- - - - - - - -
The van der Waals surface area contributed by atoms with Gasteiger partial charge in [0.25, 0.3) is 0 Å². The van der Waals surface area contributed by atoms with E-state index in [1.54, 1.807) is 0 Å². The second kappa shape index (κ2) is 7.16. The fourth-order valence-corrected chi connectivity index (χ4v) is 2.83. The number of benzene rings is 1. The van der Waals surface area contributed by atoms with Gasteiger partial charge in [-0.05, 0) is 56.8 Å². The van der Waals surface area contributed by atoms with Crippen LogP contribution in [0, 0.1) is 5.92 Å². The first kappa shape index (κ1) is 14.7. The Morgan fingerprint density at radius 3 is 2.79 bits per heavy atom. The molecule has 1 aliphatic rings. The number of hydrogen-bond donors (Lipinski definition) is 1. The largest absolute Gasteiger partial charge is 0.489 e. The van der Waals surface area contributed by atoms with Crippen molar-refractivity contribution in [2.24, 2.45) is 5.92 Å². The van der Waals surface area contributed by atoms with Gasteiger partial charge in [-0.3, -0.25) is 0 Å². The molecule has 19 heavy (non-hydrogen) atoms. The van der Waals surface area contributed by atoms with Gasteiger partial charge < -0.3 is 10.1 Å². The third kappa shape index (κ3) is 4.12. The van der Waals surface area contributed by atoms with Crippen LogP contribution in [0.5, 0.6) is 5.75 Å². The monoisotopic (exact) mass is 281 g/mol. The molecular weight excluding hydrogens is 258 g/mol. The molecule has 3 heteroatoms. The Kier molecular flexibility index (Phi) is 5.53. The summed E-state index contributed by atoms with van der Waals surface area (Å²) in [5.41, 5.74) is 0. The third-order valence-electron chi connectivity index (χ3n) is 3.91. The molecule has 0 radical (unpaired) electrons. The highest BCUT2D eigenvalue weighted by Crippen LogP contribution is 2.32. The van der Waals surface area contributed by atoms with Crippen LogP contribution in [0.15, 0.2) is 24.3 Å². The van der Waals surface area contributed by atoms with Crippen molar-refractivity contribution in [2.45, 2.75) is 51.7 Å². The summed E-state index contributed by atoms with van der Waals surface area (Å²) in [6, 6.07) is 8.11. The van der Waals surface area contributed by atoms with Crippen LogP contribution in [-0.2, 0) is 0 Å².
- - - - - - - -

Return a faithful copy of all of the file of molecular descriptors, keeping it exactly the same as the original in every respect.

The van der Waals surface area contributed by atoms with Gasteiger partial charge in [0.25, 0.3) is 0 Å². The van der Waals surface area contributed by atoms with E-state index in [1.54, 1.807) is 0 Å². The second kappa shape index (κ2) is 7.16. The fourth-order valence-corrected chi connectivity index (χ4v) is 2.83. The number of benzene rings is 1. The van der Waals surface area contributed by atoms with Gasteiger partial charge in [-0.05, 0) is 56.8 Å². The van der Waals surface area contributed by atoms with Crippen LogP contribution in [0, 0.1) is 5.92 Å². The first kappa shape index (κ1) is 14.7. The Morgan fingerprint density at radius 3 is 2.79 bits per heavy atom. The molecule has 1 aliphatic rings. The number of hydrogen-bond donors (Lipinski definition) is 1. The largest absolute Gasteiger partial charge is 0.489 e. The van der Waals surface area contributed by atoms with Crippen molar-refractivity contribution in [2.24, 2.45) is 5.92 Å². The van der Waals surface area contributed by atoms with Gasteiger partial charge in [-0.3, -0.25) is 0 Å². The molecule has 19 heavy (non-hydrogen) atoms. The van der Waals surface area contributed by atoms with Gasteiger partial charge < -0.3 is 10.1 Å². The third kappa shape index (κ3) is 4.12. The van der Waals surface area contributed by atoms with Crippen LogP contribution in [0.5, 0.6) is 5.75 Å². The monoisotopic (exact) mass is 281 g/mol. The molecular weight excluding hydrogens is 258 g/mol. The molecule has 3 heteroatoms. The Kier molecular flexibility index (Phi) is 5.53. The summed E-state index contributed by atoms with van der Waals surface area (Å²) in [5.41, 5.74) is 0. The third-order valence-electron chi connectivity index (χ3n) is 3.91. The molecule has 0 radical (unpaired) electrons. The highest BCUT2D eigenvalue weighted by Crippen LogP contribution is 2.32. The van der Waals surface area contributed by atoms with Crippen LogP contribution in [0.15, 0.2) is 24.3 Å². The van der Waals surface area contributed by atoms with Crippen molar-refractivity contribution in [2.45, 2.75) is 51.7 Å². The summed E-state index contributed by atoms with van der Waals surface area (Å²) in [6, 6.07) is 8.11. The van der Waals surface area contributed by atoms with Crippen LogP contribution in [-0.2, 0) is 0 Å².